If it is the case that the little robin and I are ultimately the same thing – fluctuations of an underlying All That Is – then I have to wonder if there is any way I could have been standing at my Dad’s window a few hours ago without the little robin’s looking back at me from that bird house.

Now I am being more fanciful than Blake, perhaps, but whatever the truth of all that, I saw a robin on Christmas morning and he jolted me into the here and now and a direct of experience of peacefulness and oneness and Love. And I am pretty sure if it weren’t Christmas day, and it wasn’t a robin, the symbol of Christmas, he wouldn’t have done that.

So whether he intended it or not, the little robin brought me, in a very deep sense, my Christmas greeting this morning.

And since it’s Christmas Day, which is a rather good day for dwelling on things Divine and fanciful (for some of you, they will be the same thing, and for others they certainly won’t be), I’ll allow myself the thought that just because the little robin didn’t know he was bringing me a Christmas message of peace of Love doesn’t necessarily mean that All That Is didn’t put him there for that very purpose.

So from that robin, through this Robin, to all of you, my readers – whether you believe yourself to be a very complicated machine or a rather limited expression of the Divine – I wish you very much Love and a truly happy Christmas.Robin Card

A Primer on Compromise for Libertarians

“If a house is divided against itself, that house will not be able to stand.” – Mark 3:25
“Politics at its purest is philosophy in action” – Margaret Thatcher
“Every difference of opinion is not a difference of principle.” – Thomas Jefferson

compromise is should

Whereas to many outside the liberty movement, including the mainstream media, politicians like Rand Paul seem quite libertarian, many Americans who actually call themselves “libertarians” seem to despise Rand Paul for not being libertarian enough in various areas, and so they call him a “neo-con” or a “shill” or similar.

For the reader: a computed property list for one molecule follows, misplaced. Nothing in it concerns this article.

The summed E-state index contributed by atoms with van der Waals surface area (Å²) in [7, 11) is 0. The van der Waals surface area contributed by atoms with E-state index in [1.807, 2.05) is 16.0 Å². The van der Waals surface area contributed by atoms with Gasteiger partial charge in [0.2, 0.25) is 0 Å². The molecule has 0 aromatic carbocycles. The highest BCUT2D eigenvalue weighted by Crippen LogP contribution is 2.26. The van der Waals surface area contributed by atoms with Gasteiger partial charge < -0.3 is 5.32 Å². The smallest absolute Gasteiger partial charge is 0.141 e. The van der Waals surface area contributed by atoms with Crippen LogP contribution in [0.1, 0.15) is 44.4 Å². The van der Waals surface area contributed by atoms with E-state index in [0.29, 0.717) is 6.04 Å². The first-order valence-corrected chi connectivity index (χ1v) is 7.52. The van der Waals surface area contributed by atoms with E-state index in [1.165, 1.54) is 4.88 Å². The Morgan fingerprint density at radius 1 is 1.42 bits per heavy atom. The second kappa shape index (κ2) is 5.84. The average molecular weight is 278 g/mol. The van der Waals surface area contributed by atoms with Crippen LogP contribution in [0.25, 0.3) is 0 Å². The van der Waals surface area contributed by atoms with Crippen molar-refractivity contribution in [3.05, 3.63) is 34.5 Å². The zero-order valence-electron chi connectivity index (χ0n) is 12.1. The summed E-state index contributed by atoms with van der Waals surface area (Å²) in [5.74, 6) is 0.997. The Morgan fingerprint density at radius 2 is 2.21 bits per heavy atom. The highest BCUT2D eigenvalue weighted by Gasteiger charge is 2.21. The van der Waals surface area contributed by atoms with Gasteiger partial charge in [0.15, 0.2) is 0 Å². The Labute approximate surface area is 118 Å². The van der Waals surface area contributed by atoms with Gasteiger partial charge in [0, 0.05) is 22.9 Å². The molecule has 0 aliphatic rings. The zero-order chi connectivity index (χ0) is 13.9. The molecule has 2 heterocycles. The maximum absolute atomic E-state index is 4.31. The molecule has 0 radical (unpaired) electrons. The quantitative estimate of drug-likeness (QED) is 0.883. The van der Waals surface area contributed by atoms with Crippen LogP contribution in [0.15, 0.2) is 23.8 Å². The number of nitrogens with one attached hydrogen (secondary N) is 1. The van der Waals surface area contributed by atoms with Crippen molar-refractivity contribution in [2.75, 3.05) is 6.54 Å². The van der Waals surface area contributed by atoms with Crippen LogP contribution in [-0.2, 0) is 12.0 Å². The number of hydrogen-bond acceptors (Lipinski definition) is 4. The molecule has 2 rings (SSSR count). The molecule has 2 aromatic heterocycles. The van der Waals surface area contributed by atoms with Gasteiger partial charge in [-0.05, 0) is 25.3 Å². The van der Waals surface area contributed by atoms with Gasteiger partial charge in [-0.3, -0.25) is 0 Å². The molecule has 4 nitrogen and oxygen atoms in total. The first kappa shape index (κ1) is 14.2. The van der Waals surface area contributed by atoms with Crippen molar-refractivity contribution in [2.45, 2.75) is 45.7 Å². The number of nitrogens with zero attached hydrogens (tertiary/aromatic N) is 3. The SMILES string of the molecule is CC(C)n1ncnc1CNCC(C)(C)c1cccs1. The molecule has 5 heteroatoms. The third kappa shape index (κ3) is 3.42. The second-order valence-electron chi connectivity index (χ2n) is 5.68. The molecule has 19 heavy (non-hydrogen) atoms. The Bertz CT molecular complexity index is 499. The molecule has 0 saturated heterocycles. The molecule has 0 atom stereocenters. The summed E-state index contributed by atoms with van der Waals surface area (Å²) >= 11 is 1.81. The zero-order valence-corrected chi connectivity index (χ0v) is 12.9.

To other libertarians, Rand Paul is exciting not only because he’s standing up for important pro-liberty and pro-Constitutional positions but also because he’s getting significant parts of the libertarian message into the mainstream, and doing it in a way that isn’t making everyone roll their eyes and marginalize him as some kind of a kook. The latter may be his most important work because culture drives politics, and cultural change is what makes political change stick.

Among the latter subset of liberty-lovers, there is some frustration in the perception that as a movement, we actively refuse to make the best of every opportunity (and goodness knows we have so few of them) to move the dials of the cultural and political mainstream toward liberty.

Like it or not, it is almost impossible to discuss political effectiveness without an understanding of the nature of compromise. Speaking as an insider of the liberty movement, I believe we have a particularly uncomfortable relationship with it, which we must examine if we are going to cease to be political outsiders.

A good way in to the topic is to consider the sentiment, felt by so many of us who realize that both sides of the political duopoly (or monopoly disguised as a duopoly) are responsible for the destruction of our liberty: “I’m sick of supporting the lesser of two evils.”

What does that really mean? For a libertarian, liberty is the direction of the Good, and tyranny is the direction of evil. In a complex society of competing interests, and especially in politics, you almost never get to move directly toward where you want to go (your version of the Good). Imagine it on a diagram. Draw a line from where we are to where we want to be: we are moving in the right direction when we move not more than 90 degrees from the direction of that line.

On our political spectrum of evil (tyranny) to good (liberty) stand those who would actually make things worse than they now are. They want more Patriot Act, more state killing without due process, more NDAA, more curtailments of speech, more invasions of privacy, more welfarism – especially corporate , and more militarism. In 2012, Romney and Obama both fitted that description. In other words, they stood between where we are and the “evil” end of our spectrum. To support either was to move more than 90 degrees away from the line to the good that we are seeking to follow.